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In reference to my question Main and subpanels selection in new project I was told the 2020 NEC (that my state will adopt next year) will not allow a "ranch panel" to be installed anymore.

In practice, my question is simple: if I have different buildings or spots in my property where it is desirable to have an electric panel, and I just have a single meter from the power company, what is a circuit topology allowed by the 2020 NEC to do so?

Example scenario:

  1. house with a 200A panel and a load center in the kitchen
  2. garage/workshop with a 200A panel
  3. 100A panel at the pool
  4. 100A panel in a BBQ area

If the main breaker panel is not allowed to have any extra circuits other than the main (rules of six no longer exist) how is one supposed to do the above, which to me does not seem like a very uncommon topology?

I have read about exterior disconnects, but I am not sure they are relevant in this particular case.

2 Answers 2

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You either need a single main, or service-entrance taps/guttering with separate disconnects

NEC editions prior to 2020 permitted a service to have up to six main (service) disconnects (six throws of the hand), whether in a single enclosure (like a ranch panel) or separate enclosures. In the 2020 NEC, this changed so that each main (service) disconnect requires its own enclosure. As a result, for single-metered-service-to-multiple-building applications, you can no longer use a "rule of six" or "ranch panel" disconnect to split power, but must instead either:

  • Use separate service entrance lines from the meter to each building. This is commonly done on single-dwelling acreages and farms where the utility secondary drop lands on a central "meter pole" or "maypole", with customer conductors run from the central metering point to each building. However, the wording of Exception 3 to 230.40 limits this in a way that makes the exception likely inapplicable when accessory dwelling units are present (your problem, in other words). Furthermore, the only other language that permits this use is 547.9(A), which only applies when agricultural buildings are being fed and requires the utility to provision a poletop switch with a remote operating handle.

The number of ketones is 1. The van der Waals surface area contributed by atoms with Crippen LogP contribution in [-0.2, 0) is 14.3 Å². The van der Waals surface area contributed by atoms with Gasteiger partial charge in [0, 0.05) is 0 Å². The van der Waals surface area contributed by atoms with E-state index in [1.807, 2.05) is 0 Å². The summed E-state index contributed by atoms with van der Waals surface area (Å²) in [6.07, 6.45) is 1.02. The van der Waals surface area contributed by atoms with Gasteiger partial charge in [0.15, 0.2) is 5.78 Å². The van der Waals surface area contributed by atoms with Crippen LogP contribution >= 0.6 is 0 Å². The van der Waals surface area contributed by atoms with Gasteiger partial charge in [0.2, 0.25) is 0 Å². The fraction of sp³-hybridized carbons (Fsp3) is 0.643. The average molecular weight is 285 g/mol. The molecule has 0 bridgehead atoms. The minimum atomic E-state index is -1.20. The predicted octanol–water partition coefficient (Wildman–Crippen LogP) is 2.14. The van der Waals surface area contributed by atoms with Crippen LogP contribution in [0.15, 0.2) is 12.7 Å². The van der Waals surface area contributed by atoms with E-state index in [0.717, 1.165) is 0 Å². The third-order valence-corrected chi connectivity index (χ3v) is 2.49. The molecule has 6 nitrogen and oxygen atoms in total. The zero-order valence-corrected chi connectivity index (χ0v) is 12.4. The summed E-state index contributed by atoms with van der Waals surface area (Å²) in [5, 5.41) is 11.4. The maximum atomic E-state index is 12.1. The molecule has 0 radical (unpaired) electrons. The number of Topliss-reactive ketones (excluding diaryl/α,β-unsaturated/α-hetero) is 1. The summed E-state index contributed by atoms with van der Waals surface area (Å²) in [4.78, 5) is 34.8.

• Use a single service disconnect that has all power flowing through it. This can be problematic for Class 320 and larger services, especially in a residential context where such equipment can be disproportionately expensive to the rest of the hardware involved. Limiting the use of such hefty hardware isn't always practical, either, as it may require working under the constraints of the feeder tap rules, which can be quite restrictive in terms of wiring methods and maximum run lengths.
  • Use a gutter or tap conductors with multiple service disconnects in individual enclosures. This provides the closest thing to an existing "rule of six" setup, but has the downside that the multiple boxes and tap splicing involved add size, cost, and complexity to the installation. Using a bussed gutter instead of tap connectors reduces the complexity, but adds further cost and some more size as well.
  • Or have the utility provide separate services to separate buildings. This may be the most practical thing to do with large properties, where feeder runs would become too long (several hundred feet or more) to be performed economically at secondary voltages, but obviously requires buy-in from the utility, something they are free to not give, especially if extenuating factors are not present.

Note, though, that none of this sets any limits on how many circuits a single main disconnect can feed, or impacts the applicability of the rule of six to outbuilding disconnecting means, for that matter.

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  • I see, so the biggest impact of the disappearing of the rule of six is in those contexts where the service is bigger than 200A, and there is a "gap" in equipment availability for residential that makes it harder than it should be. Sep 29, 2021 at 12:59
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That rule does not apply to sub panels. That rule means you can't have more than 6 disconnects to disconnect in all power of a building. In your example, you have a single 200 amp main breaker that disconnects everything, so you're fine.

Also, FYI: you can't put a panel in a kitchen. 😋

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    You can put a panel in a kitchen area provided you don't violate the working space rules (it'd have to go in a lower cabinet front or such) Sep 28, 2021 at 23:53
  • Yeah I've seen it done, like on an adjacent wall or the dining area. I suppose you could. You could build a dedicated closet for it as long as it's not used for storage.
    – DrSparks
    Sep 28, 2021 at 23:56
  • The house has a 200A subpanel indoor, not a main breaker. The main breaker/meter is outside and would feed 1) 2) 3) and 4) directly with buried conduits... To be even more clear, the garage/workshop in 2) is a detached building Sep 29, 2021 at 0:00
  • Ok that's fine, but as long as the sub feeds are disconnected by the 200 amp main, you're fine.
    – DrSparks
    Sep 29, 2021 at 0:09

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